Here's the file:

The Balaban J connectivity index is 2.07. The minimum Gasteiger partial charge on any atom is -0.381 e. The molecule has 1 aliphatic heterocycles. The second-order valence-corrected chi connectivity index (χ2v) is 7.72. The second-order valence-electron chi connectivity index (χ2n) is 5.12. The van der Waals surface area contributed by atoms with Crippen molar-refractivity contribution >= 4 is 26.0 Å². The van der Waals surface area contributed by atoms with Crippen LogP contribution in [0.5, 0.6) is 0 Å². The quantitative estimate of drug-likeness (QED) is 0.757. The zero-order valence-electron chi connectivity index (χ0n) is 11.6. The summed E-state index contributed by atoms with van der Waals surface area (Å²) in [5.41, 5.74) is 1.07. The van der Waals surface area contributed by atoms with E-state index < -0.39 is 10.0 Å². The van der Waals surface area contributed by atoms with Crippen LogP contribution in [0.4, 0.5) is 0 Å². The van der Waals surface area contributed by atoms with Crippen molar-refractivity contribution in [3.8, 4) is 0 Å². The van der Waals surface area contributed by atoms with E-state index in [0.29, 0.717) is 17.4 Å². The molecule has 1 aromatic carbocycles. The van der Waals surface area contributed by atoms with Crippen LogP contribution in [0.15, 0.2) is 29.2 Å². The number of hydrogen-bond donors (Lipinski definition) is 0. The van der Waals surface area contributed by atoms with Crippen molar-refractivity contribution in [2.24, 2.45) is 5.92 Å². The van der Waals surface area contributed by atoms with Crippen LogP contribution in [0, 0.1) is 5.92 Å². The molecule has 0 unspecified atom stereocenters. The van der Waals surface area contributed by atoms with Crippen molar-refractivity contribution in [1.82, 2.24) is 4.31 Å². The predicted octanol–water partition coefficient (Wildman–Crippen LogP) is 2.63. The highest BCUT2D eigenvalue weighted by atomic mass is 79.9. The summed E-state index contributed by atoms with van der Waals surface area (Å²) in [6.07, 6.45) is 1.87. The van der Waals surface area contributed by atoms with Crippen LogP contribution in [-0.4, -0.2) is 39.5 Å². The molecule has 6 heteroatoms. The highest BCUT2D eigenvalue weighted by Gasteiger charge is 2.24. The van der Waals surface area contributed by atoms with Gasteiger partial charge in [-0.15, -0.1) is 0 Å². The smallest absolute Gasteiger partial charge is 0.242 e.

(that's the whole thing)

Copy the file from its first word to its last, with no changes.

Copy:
The Balaban J connectivity index is 2.07. The minimum Gasteiger partial charge on any atom is -0.381 e. The molecule has 1 aliphatic heterocycles. The second-order valence-corrected chi connectivity index (χ2v) is 7.72. The second-order valence-electron chi connectivity index (χ2n) is 5.12. The van der Waals surface area contributed by atoms with Crippen molar-refractivity contribution >= 4 is 26.0 Å². The van der Waals surface area contributed by atoms with Crippen LogP contribution in [0.5, 0.6) is 0 Å². The quantitative estimate of drug-likeness (QED) is 0.757. The zero-order valence-electron chi connectivity index (χ0n) is 11.6. The summed E-state index contributed by atoms with van der Waals surface area (Å²) in [5.41, 5.74) is 1.07. The van der Waals surface area contributed by atoms with E-state index < -0.39 is 10.0 Å². The van der Waals surface area contributed by atoms with Crippen LogP contribution in [0.4, 0.5) is 0 Å². The van der Waals surface area contributed by atoms with Crippen molar-refractivity contribution in [3.8, 4) is 0 Å². The van der Waals surface area contributed by atoms with E-state index in [0.29, 0.717) is 17.4 Å². The molecule has 1 aromatic carbocycles. The van der Waals surface area contributed by atoms with Crippen LogP contribution in [0.15, 0.2) is 29.2 Å². The number of hydrogen-bond donors (Lipinski definition) is 0. The van der Waals surface area contributed by atoms with Crippen molar-refractivity contribution in [2.24, 2.45) is 5.92 Å². The van der Waals surface area contributed by atoms with Crippen LogP contribution in [0, 0.1) is 5.92 Å². The molecule has 0 unspecified atom stereocenters. The van der Waals surface area contributed by atoms with Crippen molar-refractivity contribution in [1.82, 2.24) is 4.31 Å². The predicted octanol–water partition coefficient (Wildman–Crippen LogP) is 2.63. The highest BCUT2D eigenvalue weighted by atomic mass is 79.9. The summed E-state index contributed by atoms with van der Waals surface area (Å²) in [6.07, 6.45) is 1.87. The van der Waals surface area contributed by atoms with Crippen LogP contribution in [-0.4, -0.2) is 39.5 Å². The molecule has 6 heteroatoms. The highest BCUT2D eigenvalue weighted by Gasteiger charge is 2.24. The van der Waals surface area contributed by atoms with Gasteiger partial charge in [-0.15, -0.1) is 0 Å². The smallest absolute Gasteiger partial charge is 0.242 e.